Biblical characters measured things to separate them from what isn’t measured. There’s nothing strange about this. We do it all the time with things from wallpaper, to curtains to room-sizes and on and on. We measure 12 feet by 12 feet and say "that’s the bedroom" and then 10 feet by 12 and say "that’s the kitchen." Measuring is part of the process of separating and giving something special significance. Ezekiel 40—48 is one long measuring experience for the prophet because he watches a man measuring everything he comes across (40:2-3). In 42:20 we’re told that the sanctuary area had a walled and measured square. It was measured "to separate the holy from the common." Measuring it made it different from the other areas that were not measured or were made distinct.
In Revelation 11:1-2 we have a picture of a temple. There was one word for the temple as a whole and another for the inner sanctuary, the heart of the temple ("naos"). The temple in the vision is to endure attack from enemies and the enemies are able to tread down the outer areas but they would not be allowed to breach the inner sanctuary.
You don’t need to be told that the New Covenant People of God are seen also as the temple of God (compare 1 Peter 2:5; Ephesians 2:21 and 1 Corinthians 3:16). Here we have another picture of the People of God being persecuted but protected, they suffer but they are sustained. This truth is told in the image of alien armies treading the outer courts without being able to breach the citadel. It was customary in ancient times to build temples on elevated ground and it was common for them to be well constructed, fort-like structures, well walled so it was possible for the perimeter to be breached and the heart to resist. Joshua took Jerusalem but it wasn’t until many years later that David’s general Joab took the citadel of Jerusalem from the Jebusites. During the Roman destruction of Jerusalem in 70 AD the temple resisted for some time even after Jerusalem’s walls were breached.
In the measuring imagery we find again the theme that runs throughout Revelation, persecution and protection, suffering and sustenance, trouble and triumph. In the vision the inner sanctuary is measured and no foreign foot treads in it though the area outside is trodden under. We are hearing that the trouble faced by the People of God is real but that it isn’t the final word. The last word is with God and not the Roman legions or emperors!
The lake of fire (19:20 and 20:14-15)
The Bible teaches that some people will suffer eternal punishment (2 Thessalonians 1:9 and Matthew 25:46, eternal punishing is another matter). But that’s not the point in the Revelation passages cited above. The lake of fire is another symbol that intends to convey the utter defeat and loss of God’s enemies.
John borrows his imagery from the fate suffered by Sodom and Gomorrah (see Genesis 19 and Jude 7). He also finds material in Isaiah 34:8-10, which prophesies the destruction of Edom. Isaiah isn’t talking about the obliteration of the actual soil or land of Edom; he has in mind the social and kingdom fabric of the nation as a nation (so it is with the other kingdoms like Babylon, Egypt and Assyria and the like). When God judged Edom it wasn’t turned into a literal lake of fire but that’s how the prophet described it in 34:9-10. Here’s what he says. "Edom’s streams will be turned into pitch, her dust into burning sulfur; her land will become blazing pitch! It will not be quenched night and day; its smoke will rise forever." What literally happened to Sodom is used by Isaiah to describe the fate of Edom when God completely judged her. John borrows the same language to describe the ultimate and utter defeat of Rome and all who assist her.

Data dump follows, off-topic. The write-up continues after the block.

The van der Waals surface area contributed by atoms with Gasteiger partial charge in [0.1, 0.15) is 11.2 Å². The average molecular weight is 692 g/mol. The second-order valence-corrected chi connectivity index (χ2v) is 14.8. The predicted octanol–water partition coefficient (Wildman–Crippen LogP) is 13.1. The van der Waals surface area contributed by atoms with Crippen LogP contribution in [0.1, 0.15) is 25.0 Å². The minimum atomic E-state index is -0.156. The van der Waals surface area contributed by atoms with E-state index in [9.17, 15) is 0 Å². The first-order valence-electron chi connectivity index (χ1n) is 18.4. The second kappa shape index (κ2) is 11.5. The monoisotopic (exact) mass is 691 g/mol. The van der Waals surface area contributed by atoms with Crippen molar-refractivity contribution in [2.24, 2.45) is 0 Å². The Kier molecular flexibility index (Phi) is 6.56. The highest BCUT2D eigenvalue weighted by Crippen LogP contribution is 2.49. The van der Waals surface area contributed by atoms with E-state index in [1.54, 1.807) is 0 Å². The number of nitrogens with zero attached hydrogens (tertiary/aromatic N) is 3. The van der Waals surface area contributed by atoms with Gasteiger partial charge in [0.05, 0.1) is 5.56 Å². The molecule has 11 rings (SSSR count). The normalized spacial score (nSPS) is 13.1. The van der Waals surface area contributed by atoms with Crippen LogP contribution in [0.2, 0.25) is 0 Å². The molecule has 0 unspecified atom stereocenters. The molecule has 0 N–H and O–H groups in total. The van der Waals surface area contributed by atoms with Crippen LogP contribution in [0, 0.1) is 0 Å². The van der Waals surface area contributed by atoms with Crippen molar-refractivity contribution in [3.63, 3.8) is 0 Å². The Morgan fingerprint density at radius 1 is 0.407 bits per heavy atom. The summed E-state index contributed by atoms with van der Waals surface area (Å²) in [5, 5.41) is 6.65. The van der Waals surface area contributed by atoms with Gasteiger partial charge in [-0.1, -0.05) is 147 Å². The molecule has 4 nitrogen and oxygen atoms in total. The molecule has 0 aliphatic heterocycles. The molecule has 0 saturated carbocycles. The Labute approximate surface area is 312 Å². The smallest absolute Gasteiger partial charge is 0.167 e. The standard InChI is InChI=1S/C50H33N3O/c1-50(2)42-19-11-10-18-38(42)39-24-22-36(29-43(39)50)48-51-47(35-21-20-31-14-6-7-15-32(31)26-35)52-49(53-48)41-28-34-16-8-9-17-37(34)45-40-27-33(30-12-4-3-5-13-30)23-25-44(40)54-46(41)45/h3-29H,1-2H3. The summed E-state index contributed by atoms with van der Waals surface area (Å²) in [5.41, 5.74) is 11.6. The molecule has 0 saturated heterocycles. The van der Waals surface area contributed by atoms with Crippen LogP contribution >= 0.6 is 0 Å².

The fire is called "the second death" in Revelation 20:14 and 21:9. The first death is implied in 20:4-6. There we have two kinds of people that suffered death: the followers of Christ and the supporters of the beasts. For some comment on this section and the "first resurrection" go to What’s the first Resurrection?
Remember: We are dealing with pictures, images! Beasts aren’t literal, chains are literal, dragons aren’t literal and lakes of fire aren’t literal. It’s the meaning we want.
Go to Lesson 6

From Gary... Bible reading June 29



Bible reading  

June 29

The World English Bible



June 29
1 Kings 4-6

1Ki 4:1 King Solomon was king over all Israel.
1Ki 4:2 These were the princes whom he had: Azariah the son of Zadok, the priest;
1Ki 4:3 Elihoreph and Ahijah, the sons of Shisha, scribes; Jehoshaphat the son of Ahilud, the recorder;
1Ki 4:4 and Benaiah the son of Jehoiada was over the army; and Zadok and Abiathar were priests;
1Ki 4:5 and Azariah the son of Nathan was over the officers; and Zabud the son of Nathan was chief minister, and the king's friend;
1Ki 4:6 and Ahishar was over the household; and Adoniram the son of Abda was over the men subject to forced labor.
1Ki 4:7 Solomon had twelve officers over all Israel, who provided food for the king and his household: each man had to make provision for a month in the year.
1Ki 4:8 These are their names: Ben Hur, in the hill country of Ephraim;
1Ki 4:9 Ben Deker, in Makaz, and in Shaalbim, and Beth Shemesh, and Elon Beth Hanan;
1Ki 4:10 Ben Hesed, in Arubboth (to him pertained Socoh, and all the land of Hepher);
1Ki 4:11 Ben Abinadab, in all the height of Dor (he had Taphath the daughter of Solomon as wife);
1Ki 4:12 Baana the son of Ahilud, in Taanach and Megiddo, and all Beth Shean which is beside Zarethan, beneath Jezreel, from Beth Shean to Abel Meholah, as far as beyond Jokmeam;